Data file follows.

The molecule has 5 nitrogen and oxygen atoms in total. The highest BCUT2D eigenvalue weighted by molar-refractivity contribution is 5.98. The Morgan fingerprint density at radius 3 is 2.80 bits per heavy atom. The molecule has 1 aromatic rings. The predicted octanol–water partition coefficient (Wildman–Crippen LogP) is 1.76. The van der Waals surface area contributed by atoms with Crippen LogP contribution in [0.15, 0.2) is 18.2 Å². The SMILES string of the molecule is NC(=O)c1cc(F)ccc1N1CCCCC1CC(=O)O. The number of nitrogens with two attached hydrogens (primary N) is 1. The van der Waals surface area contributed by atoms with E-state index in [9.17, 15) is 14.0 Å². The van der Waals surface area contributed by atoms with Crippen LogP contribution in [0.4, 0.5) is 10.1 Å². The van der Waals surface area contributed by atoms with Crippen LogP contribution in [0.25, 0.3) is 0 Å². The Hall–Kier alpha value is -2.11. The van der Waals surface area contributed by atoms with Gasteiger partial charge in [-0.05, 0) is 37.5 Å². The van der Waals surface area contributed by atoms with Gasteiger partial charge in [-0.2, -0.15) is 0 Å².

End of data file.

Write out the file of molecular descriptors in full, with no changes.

The molecule has 5 nitrogen and oxygen atoms in total. The highest BCUT2D eigenvalue weighted by molar-refractivity contribution is 5.98. The Morgan fingerprint density at radius 3 is 2.80 bits per heavy atom. The molecule has 1 aromatic rings. The predicted octanol–water partition coefficient (Wildman–Crippen LogP) is 1.76. The van der Waals surface area contributed by atoms with Crippen LogP contribution in [0.15, 0.2) is 18.2 Å². The SMILES string of the molecule is NC(=O)c1cc(F)ccc1N1CCCCC1CC(=O)O. The number of nitrogens with two attached hydrogens (primary N) is 1. The van der Waals surface area contributed by atoms with E-state index in [9.17, 15) is 14.0 Å². The van der Waals surface area contributed by atoms with Crippen LogP contribution in [0.4, 0.5) is 10.1 Å². The van der Waals surface area contributed by atoms with Crippen LogP contribution in [0.25, 0.3) is 0 Å². The Hall–Kier alpha value is -2.11. The van der Waals surface area contributed by atoms with Gasteiger partial charge in [-0.05, 0) is 37.5 Å². The van der Waals surface area contributed by atoms with Gasteiger partial charge in [-0.2, -0.15) is 0 Å².